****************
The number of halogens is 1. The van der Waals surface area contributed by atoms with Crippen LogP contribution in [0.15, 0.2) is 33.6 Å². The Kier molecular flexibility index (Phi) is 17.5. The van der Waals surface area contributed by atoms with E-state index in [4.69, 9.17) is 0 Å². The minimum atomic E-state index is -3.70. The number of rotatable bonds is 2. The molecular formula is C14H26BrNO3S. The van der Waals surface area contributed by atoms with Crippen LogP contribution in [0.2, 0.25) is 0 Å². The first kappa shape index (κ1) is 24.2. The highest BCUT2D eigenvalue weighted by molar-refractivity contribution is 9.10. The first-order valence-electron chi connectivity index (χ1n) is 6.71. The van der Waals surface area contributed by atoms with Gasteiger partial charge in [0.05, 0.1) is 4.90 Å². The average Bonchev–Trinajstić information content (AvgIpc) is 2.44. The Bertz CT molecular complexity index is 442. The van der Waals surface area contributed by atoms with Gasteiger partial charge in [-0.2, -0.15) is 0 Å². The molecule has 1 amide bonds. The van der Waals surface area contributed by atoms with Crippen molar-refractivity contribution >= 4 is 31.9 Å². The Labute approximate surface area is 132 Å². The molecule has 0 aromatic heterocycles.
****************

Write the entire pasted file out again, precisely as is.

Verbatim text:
The number of halogens is 1. The van der Waals surface area contributed by atoms with Crippen LogP contribution in [0.15, 0.2) is 33.6 Å². The Kier molecular flexibility index (Phi) is 17.5. The van der Waals surface area contributed by atoms with E-state index in [4.69, 9.17) is 0 Å². The minimum atomic E-state index is -3.70. The number of rotatable bonds is 2. The molecular formula is C14H26BrNO3S. The van der Waals surface area contributed by atoms with Crippen LogP contribution in [0.2, 0.25) is 0 Å². The first kappa shape index (κ1) is 24.2. The highest BCUT2D eigenvalue weighted by molar-refractivity contribution is 9.10. The first-order valence-electron chi connectivity index (χ1n) is 6.71. The van der Waals surface area contributed by atoms with Gasteiger partial charge in [0.05, 0.1) is 4.90 Å². The average Bonchev–Trinajstić information content (AvgIpc) is 2.44. The Bertz CT molecular complexity index is 442. The van der Waals surface area contributed by atoms with Gasteiger partial charge in [-0.2, -0.15) is 0 Å². The molecule has 1 amide bonds. The van der Waals surface area contributed by atoms with Crippen molar-refractivity contribution >= 4 is 31.9 Å². The Labute approximate surface area is 132 Å². The molecule has 0 aromatic heterocycles.